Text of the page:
My Top 5 Books from 2020
New strategies, new universes.
Happy holidays, readers!
To close out 2020, I’d like to share my favorite books that I read this year.
I read 44 books in total - a mix of non-fiction, science fiction, and literary fiction. You can view my entire collection on my goodreads profile.
The five books I mention below are my favorites because they’ve had a profound impact on my year: I am who I am now because I read these books.
# Pages: 178
Author: Sönke Ahrens
This book’s title betrays its true value. How to Take Smart Notes isn't just about note-taking, it's about learning. It dives into the Zettelkasten method, a note-taking technique designed to help you think, learn, and remember.
The final product of the Zettelkasten note-taking technique is a “slip-box,” of ideas. As you consume information, add ideas to the slip-box, and form connections between new and existing ideas, your slip-box matures along with your ideas.
This book and the Zettelkasten method has changed my approach to reading. I no longer read to read, I read to learn.
Read this book if:
You want to retain information from what you read.
You want to develop original ideas.
You want to write.
Studies on highly successful people have proven again and again that success is not the result of strong willpower and the ability to overcome resistance, but rather the result of smart working environments that avoid resistance in the first place (cf. Neal et al. 2012; Painter et al. 2002; Hearn et al. 1998).
Thinking takes place as much on paper as in your own head.
The idea is not to collect, but to develop ideas, arguments and discussions. Does the new information contradict, correct, support or add to what you already have (in the slip-box or on your mind)? Can you combine ideas to generate something new? What questions are triggered by them?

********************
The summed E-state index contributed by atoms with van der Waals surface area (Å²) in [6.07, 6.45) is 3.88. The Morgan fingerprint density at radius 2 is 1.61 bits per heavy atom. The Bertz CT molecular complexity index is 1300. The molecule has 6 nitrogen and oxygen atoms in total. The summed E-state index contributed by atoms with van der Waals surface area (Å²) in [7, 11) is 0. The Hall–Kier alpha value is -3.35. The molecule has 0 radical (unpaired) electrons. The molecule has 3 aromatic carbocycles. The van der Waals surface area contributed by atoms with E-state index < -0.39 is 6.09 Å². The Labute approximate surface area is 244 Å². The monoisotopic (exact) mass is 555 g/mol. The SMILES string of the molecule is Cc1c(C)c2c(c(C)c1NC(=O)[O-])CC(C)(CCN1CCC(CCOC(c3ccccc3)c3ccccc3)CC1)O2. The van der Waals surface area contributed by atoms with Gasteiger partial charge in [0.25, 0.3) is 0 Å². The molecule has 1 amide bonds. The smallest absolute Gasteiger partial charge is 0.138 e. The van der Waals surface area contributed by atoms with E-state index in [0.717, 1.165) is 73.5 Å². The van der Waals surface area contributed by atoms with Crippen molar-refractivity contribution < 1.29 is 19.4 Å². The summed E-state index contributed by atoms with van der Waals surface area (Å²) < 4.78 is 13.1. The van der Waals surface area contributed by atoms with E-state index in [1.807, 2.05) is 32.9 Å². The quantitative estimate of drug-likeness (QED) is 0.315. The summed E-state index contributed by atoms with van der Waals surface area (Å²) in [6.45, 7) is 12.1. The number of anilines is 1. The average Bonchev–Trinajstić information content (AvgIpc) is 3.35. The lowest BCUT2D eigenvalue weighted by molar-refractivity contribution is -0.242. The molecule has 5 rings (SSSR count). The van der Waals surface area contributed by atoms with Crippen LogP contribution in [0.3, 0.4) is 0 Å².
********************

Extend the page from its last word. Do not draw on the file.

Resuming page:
The slip-box is designed to present you with ideas you have already forgotten, allowing your brain to focus on thinking instead of remembering.
Developing arguments and ideas bottom-up instead of top-down is the first and most important step to opening ourselves up for insight.
...all good ideas need time. Even sudden breakthroughs are usually preceded by a long, intense process of preparation.
# Pages: 336
In this book, Zinsser makes the art of nonfiction writing seem interesting and approachable. It contains a mix of high-level guidelines and specific tactics on how to tackle different kinds of nonfiction writing.
The book convinced me to write and publish my first blog post this year. It taught me that good nonfiction writing is about the writer: you write for you and your readers read for you.
Read this book if:
You write or want to write.
You want inspiration to write.
Ultimately the product that any writer has to sell is not the subject being written about, but who he or she is.
...the secret of good writing is to strip every sentence to its cleanest components. Every word that serves no function, every long word that could be a short word, every adverb that carries the same meaning that’s already in the verb, every passive construction that leaves the reader unsure of who is doing what—these are the thousand and one adulterants that weaken the strength of a sentence.
Clear thinking becomes clear writing; one can’t exist without the other. It’s impossible for a muddy thinker to write good English.
Writing is hard work. A clear sentence is no accident. Very few sentences come out right the first time, or even the third time. Remember this in moments of despair. If you find that writing is hard, it’s because it is hard.
Sell yourself, and your subject will exert its own appeal. Believe in your own identity and your own opinions. Writing is an act of ego, and you might as well admit it. Use its energy to keep yourself going.
# Pages: 400
Author: David Deutsch
In this book, David Deutsch (Oxford physicist), attempts to describe a theory of everything. He takes well-known and accepted theories in quantum physics, epistemology, computation, and evolution, and combines them in an attempt to answer ambitious questions like: Is time travel possible? Are we living in a virtual reality simulator? Does free will exist?
The Fabric of Reality reignited my curiosity around our universe and our reality. Certain parts of the book read like sci-fi, and I recall saying “woah...” several times while reading it. Though I had trouble understanding some of the concepts mentioned in the book, its explanations of quantum mechanics and quantum computing are some of the best I’ve come across so far.
Read this book if:
You’re curious to learn more about quantum mechanics, epistemology, computation, evolution.